4 December 2019



Inclusive industrialization and sustainable human development in fostering decent jobs for women and youth in Ethiopia

In October 2019 Vivobarefoot presented the Soul of Africa social enterprise project at theSocial Enterprise World Forum. SEWF is the leading forum for international exchange and collaboration within the social enterprise and social investment sectors. The British Council hosted this year’s event, on October 23-25, in Addis Ababa, Ethiopia, a country that is home to 55,000 social enterprises.

Held for the first time in a developing economy, the event created a platform for on-going collaboration by connecting people across Africa and the rest of the world, the Forum was facilitated bythe British Council, the United Kingdom's international organisation for cultural relations and educational opportunities.

The Forum was held at the UN Conference center and the Soul of Africa project has an exhibition stall that attracted much attention of the participants. Overall,1,200 participants from over 40 countries attended the event, including social enterprise leaders, practitioners and policymakers.

Dulma Clark presented the project at the plenary session hosted by Imma Guixe from the EU delegation in Ethiopia. Dulma called the Ethiopian government to set up the minimum wage legal requirement in the country for the manufacturing industry and the role of social entrepreneurship in development sector. Ethiopia is going through a rapid industrialisation, as Asian wages rise and populations age, brands and manufacturers are turning to youthful and resource-rich Africa. Behind this rapid industrialisation, there are human-being full of love and hope not ‘cheap overheads and labour costs’. Currently, there is no minimum wage for garment workers in Ethiopia. The reported average wages for workers in the industry average 800-1,200 ETB per month (28 to 43 USD), roughly a quarter of the average monthly wages in China’s garment sector (BSR 2017). The production line in Ethiopia set up in 2017 pays x4 times more wages than average in the industry. Ethiopia as any other African country should not fall a victim of extensive consumerism as Rana Plaza in 2013. With this shoemaking project in Addis Ababa (however small it is) we wanted to show that businesses CAN do business and look after its people, create positive social & economic value and can become an example for the whole industry.  As it was noted at the SEWF conference last year by Nicola Sturgeon: "There is a growing recognition that business can't simply be about the quest of profit, but the pursuit of benefit to society as a whole."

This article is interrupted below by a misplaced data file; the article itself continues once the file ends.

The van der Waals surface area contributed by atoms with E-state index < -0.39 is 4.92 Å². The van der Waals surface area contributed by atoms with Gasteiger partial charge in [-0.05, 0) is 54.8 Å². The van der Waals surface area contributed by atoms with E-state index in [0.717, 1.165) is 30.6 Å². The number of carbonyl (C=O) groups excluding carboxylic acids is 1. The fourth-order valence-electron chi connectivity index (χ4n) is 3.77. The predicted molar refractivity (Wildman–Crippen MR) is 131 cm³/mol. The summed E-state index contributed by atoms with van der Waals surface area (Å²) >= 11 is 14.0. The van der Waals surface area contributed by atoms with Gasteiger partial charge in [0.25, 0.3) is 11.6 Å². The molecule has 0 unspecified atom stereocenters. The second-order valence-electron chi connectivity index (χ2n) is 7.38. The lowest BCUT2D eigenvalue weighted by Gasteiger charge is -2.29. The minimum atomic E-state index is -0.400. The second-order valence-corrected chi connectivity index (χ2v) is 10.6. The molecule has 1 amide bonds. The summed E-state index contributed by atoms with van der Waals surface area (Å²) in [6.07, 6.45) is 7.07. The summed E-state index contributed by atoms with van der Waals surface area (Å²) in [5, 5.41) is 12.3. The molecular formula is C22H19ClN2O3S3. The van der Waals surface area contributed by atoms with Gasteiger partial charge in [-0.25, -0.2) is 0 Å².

The benefits and costs of the industrialization process in Ethiopia must be managed for inclusive growth: to advance human development; uphold the basic human rights of all as a means to end poverty; and expand the choices of Ethiopians. 

 ‘The aim of human development is to expand the choices every human being can make in their life, and to improve their opportunities. Through this simple concept, economic growth and income are best understood as means to human development but not ends in themselves. It is the richness of their lives, and not their economies, that people value‘. Ethiopia, The National Human Development Report, UNDP 2018